"There’s no doubt that Robert Quinney’s suberb CD will be my Christmas present. His supreme artistry at the organ of Westminster Cathedral transcends the boundaries of organ-playing, giving the listener a moving, magical experience."
The Gramophone - December 2007
- Editors Choice -
"Smiles, tears and breathless excitement - now that’s what makes a great record
This is a great recording - I’ve no hesitation in saying it’s one of the best organ CDs you’ll ever hear. Robert Quinney has devised an ingenious programme of transcriptions and original works which are well suited to Westminster Cathedral’s charismatic four-manual 78-stops Willis organ. This majestic instrument has a vast wealth of orchestral colours which are fully exploited by Quinney in his splendid performances of Brahms and Wagner. He produces rapid, smooth and seamless changes of tone and dynamics - a phenomenal achievement - and despite the complexity of the scores everything is heard with utmost clarity.
Quinney’s performances of Dupré are equally fine and two aspects of his interpretations are worth noting. First, he’ll use different stops to what Dupré prescribes for greater impact; and, second, he’ll occasionally play faster and very often play slower than the printed metronome markings. All this results in some of the best playing Dupré playing on disc.
Alongside his impeccable performances, Quinney’s greatest achievement is to produce music-making which really communicates itself to the listener. The quieter moments of Brahms and Wagner are magical while Quinney’s account of the Die Meistersinger prelude is as joyful and as thrilling as any orchestral version. In contrast the anguish and passion of Dupré’s Evocation brought tears to my eyes; the playful fairground-like Noël Variations had me smiling broadly; and the dazzling virtuosity of the Preludes and Fugues left me breathless with excitement. Let me say again: this is a truly great recording."
The Gramophone - February 2007
Performance: ***** - Sound: *****
"It’s not just the performer who is versatile here - Westminster Cathedral’s mighty four-manual Willis III organ built between 1922 and 1932, can apparently do just about everything. Considered Willis’s grand masterpiece, it’s a sort of cross between the best of the 19th-century French symphonic movement (typified by the organ builder Cavaillé-Coll) and the British ’town hall’ instrument of the period built for grand occasions - and orchestral transcriptions.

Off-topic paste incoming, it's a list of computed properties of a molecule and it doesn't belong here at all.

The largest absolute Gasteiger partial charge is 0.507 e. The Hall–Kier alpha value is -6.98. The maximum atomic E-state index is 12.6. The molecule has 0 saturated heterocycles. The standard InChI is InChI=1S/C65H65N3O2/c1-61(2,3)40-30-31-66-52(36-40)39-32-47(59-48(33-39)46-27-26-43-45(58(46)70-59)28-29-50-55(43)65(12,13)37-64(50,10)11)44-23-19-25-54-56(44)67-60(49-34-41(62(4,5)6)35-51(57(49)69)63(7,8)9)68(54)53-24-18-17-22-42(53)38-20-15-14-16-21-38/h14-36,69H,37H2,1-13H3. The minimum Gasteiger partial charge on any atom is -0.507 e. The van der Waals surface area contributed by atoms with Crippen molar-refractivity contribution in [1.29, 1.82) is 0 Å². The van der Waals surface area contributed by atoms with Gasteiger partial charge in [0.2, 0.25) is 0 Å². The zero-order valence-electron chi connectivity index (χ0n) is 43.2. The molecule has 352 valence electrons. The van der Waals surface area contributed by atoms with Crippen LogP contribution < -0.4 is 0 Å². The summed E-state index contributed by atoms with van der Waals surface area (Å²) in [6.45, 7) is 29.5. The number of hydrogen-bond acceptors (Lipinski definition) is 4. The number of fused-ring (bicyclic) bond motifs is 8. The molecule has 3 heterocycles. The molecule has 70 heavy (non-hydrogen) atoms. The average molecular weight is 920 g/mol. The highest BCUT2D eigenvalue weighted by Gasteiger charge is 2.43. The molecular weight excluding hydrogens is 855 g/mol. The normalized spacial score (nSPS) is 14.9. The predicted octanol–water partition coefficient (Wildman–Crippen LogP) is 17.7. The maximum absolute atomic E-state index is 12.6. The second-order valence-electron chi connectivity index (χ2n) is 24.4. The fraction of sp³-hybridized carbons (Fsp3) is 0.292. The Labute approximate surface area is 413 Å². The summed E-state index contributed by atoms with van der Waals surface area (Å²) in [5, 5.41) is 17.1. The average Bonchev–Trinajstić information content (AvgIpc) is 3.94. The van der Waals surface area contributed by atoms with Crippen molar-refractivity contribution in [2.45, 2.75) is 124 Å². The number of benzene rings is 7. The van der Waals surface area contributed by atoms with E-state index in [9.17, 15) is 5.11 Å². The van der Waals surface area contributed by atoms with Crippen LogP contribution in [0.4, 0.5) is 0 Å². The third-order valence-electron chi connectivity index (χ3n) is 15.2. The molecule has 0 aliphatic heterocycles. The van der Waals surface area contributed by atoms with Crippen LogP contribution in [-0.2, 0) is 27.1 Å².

So Robert Quinney’s choice of programme is tailor-made for the Westminster organ: disc one shows off its ’town hall’ side with grand arrangements of Brahms by Lemare and Lionel Rogg plus some effective Wagner - also arranged by Lemare. As Quinney writes in his own notes, the Meistersinger Prelude seems almost to have been written specially for the organ. And its power is almost paralysing; so, too, however, is the beauty of the organ’s more intimate moments. Disc two is given over entirely to the music of Marcel Dupré, who advised on the Cathedral organ’s design and whose music combines 19th-century French harmonic colour and texture, a 20th-century biting edge and sophisticated counterpoint.
Quinney’s playing has an effective straightness and unshowiness from the sonic avalanche of the B major prelude and fugue to the multi layered, sweet toned, poignant Cortége et Litanie. The music - and the building - needs an unfussy approach; Quinney’s technique is impeccable and his registration spot on, achieving some magical, ethereal effects in the softer moments of the Variations sur un Noël. Recording organs of this size within echoey spaces is a tricky business but I’m delighted to say that the record company Signum serves Quinney excellently; we get a sense of the performer’s articulation, dexterity and smooth pedal work without missing out on the grand scale of both the instrument and the building. Bravo to all concerned - it’s spine-tingling stuff."
BBC Music Choice - December 2006
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